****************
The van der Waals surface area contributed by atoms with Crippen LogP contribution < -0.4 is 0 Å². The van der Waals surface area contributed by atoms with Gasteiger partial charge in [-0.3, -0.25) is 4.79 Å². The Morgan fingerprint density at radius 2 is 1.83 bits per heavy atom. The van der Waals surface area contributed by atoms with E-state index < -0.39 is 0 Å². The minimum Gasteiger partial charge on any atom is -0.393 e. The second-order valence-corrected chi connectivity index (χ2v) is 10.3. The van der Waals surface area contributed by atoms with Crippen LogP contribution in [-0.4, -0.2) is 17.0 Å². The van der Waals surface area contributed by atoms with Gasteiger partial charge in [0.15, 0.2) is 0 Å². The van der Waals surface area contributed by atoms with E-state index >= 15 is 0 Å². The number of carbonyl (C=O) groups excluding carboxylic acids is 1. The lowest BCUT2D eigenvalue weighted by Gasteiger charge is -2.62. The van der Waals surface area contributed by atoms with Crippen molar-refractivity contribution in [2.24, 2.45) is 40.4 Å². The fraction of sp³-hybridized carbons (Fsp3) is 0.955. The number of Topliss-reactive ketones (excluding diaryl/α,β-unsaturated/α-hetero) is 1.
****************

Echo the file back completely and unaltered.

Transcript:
The van der Waals surface area contributed by atoms with Crippen LogP contribution < -0.4 is 0 Å². The van der Waals surface area contributed by atoms with Gasteiger partial charge in [-0.3, -0.25) is 4.79 Å². The Morgan fingerprint density at radius 2 is 1.83 bits per heavy atom. The van der Waals surface area contributed by atoms with E-state index < -0.39 is 0 Å². The minimum Gasteiger partial charge on any atom is -0.393 e. The second-order valence-corrected chi connectivity index (χ2v) is 10.3. The van der Waals surface area contributed by atoms with Crippen LogP contribution in [-0.4, -0.2) is 17.0 Å². The van der Waals surface area contributed by atoms with Gasteiger partial charge in [0.15, 0.2) is 0 Å². The van der Waals surface area contributed by atoms with E-state index >= 15 is 0 Å². The number of carbonyl (C=O) groups excluding carboxylic acids is 1. The lowest BCUT2D eigenvalue weighted by Gasteiger charge is -2.62. The van der Waals surface area contributed by atoms with Crippen molar-refractivity contribution in [2.24, 2.45) is 40.4 Å². The fraction of sp³-hybridized carbons (Fsp3) is 0.955. The number of Topliss-reactive ketones (excluding diaryl/α,β-unsaturated/α-hetero) is 1.